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Wednesday, May 26, 2021

Will AI ever be Smarter than a Baby?

Thoughtful piece, with many links ...

By Irving Wladawsky-Berger

A collection of observations, news and resources on the changing nature of innovation, technology, leadership, and other subjects.

Will AI Ever Be Smarter Than a Baby?

The Ultimate Learning Machines - WSJI recently listened to a fascinating podcast where NY Times columnist Ezra Klein interviewed Berkeley psychologist Aliston Gopney     . Professor Gopney is best known for her research in cognitive science, particularly the study of children’s learning and development. She’s written extensively on the developmental phases of the human brain from babies to adults.

Gopnik, a member of the Berkeley AI Research group, has also been exploring the differences between human and machine intelligence, more specifically, what babies can teach us about AI. She’s long argued that babies and young children are smarter than we might think. In some ways, they’re even smarter than adults, let alone way smarter than the most advanced AIs.  

What do we mean by intelligence?

In 1994 the Wall Street Journal published the Mainstream Science on Intelligence, an article that included a definition that was agreed to by 52 leading academic researchers in fields associated with intelligence:

“Intelligence is a very general mental capability that, among other things, involves the ability to reason, plan, solve problems, think abstractly, comprehend complex ideas, learn quickly and learn from experience. It is not merely book learning, a narrow academic skill, or test-taking smarts. Rather, it reflects a broader and deeper capability for comprehending our surroundings - ‘catching on,’ ‘making sense’ of things, or ‘figuring out’ what to do.”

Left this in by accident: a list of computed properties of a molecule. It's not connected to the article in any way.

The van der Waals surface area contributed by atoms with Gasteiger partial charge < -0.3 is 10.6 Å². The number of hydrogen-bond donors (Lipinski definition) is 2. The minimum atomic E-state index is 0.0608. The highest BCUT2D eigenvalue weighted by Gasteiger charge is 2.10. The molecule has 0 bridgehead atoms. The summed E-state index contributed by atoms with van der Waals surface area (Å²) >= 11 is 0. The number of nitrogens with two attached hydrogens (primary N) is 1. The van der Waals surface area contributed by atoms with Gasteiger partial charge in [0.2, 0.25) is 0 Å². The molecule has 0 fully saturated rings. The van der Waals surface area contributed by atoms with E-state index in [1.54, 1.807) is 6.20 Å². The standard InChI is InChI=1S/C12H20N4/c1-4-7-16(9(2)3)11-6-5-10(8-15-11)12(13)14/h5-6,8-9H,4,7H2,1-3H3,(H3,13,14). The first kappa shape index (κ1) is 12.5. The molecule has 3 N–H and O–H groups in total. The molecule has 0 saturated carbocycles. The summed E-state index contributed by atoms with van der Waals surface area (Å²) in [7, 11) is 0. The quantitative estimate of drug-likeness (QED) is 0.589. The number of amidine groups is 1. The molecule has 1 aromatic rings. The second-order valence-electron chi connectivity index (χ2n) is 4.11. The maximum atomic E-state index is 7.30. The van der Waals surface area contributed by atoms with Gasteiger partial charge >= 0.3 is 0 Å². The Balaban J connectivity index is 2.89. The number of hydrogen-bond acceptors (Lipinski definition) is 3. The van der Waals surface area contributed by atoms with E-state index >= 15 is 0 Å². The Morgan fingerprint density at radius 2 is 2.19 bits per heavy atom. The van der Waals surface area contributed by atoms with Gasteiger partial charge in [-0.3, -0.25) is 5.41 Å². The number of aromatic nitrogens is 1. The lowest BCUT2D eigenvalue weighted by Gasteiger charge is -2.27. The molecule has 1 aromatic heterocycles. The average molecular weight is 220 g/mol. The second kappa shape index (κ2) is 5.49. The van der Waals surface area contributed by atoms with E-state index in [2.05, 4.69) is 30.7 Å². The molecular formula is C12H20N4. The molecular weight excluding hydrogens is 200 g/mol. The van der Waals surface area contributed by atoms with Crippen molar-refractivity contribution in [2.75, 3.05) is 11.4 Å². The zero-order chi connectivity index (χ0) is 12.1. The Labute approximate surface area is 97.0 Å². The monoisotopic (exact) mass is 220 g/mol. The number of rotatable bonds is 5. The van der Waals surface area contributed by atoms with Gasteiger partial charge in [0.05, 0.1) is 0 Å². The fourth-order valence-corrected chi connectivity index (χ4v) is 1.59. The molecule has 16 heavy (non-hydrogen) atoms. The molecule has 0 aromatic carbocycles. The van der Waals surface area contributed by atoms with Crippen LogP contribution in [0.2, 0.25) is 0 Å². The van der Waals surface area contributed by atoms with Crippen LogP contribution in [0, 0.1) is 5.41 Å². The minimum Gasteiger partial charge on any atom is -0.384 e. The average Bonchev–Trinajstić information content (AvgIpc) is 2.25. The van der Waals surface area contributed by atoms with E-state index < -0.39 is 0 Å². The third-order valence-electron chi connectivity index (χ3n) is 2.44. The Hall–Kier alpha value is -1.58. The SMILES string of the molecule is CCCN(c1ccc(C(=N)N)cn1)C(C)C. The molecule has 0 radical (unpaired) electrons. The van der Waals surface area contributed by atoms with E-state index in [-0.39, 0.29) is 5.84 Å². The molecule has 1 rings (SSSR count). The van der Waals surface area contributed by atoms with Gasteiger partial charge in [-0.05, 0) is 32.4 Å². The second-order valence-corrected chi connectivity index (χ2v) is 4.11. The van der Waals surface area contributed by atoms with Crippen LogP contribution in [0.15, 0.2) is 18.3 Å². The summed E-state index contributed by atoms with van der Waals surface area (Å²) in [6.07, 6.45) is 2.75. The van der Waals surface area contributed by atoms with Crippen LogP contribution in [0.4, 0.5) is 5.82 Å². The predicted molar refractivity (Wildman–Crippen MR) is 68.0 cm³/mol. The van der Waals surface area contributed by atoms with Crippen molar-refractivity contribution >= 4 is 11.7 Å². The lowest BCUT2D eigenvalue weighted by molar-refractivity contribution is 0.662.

This is a very good definition of general intelligence, - the ability to effectively address a wide range of goals in different environments. It’s the kind of intelligence that’s long been measured in IQ tests, and that, for the foreseeable future, only humans have. On the other hand, specialized intelligence, - the ability to effectively address well-defined, specific goals in a given environment, - is the kind of task-oriented intelligence that’s part of many human jobs. Over the past decade, our increasingly capable AI systems have achieved or surpassed human levels of performance in selected applications including image and speech recognition, language translation, skin cancer classification, and breast cancer detection.

Psychologists have further identified two distinct types of human intelligence: fluid and crystallized. Fluid intelligence is the ability to quickly learn new skills, adapt to new environments and solve novel reasoning problems. It requires considerable raw processing power, generally peaks in our 20s and starts diminishing as we get older. Crystallized intelligence is the know-how and expertise which we accumulate over decades. It’s the ability to use our stocks of knowledge and experiences to make wise decisions. It generally increases through our 40s, peaks in our 50s, and does not diminish until late in life.  ... '

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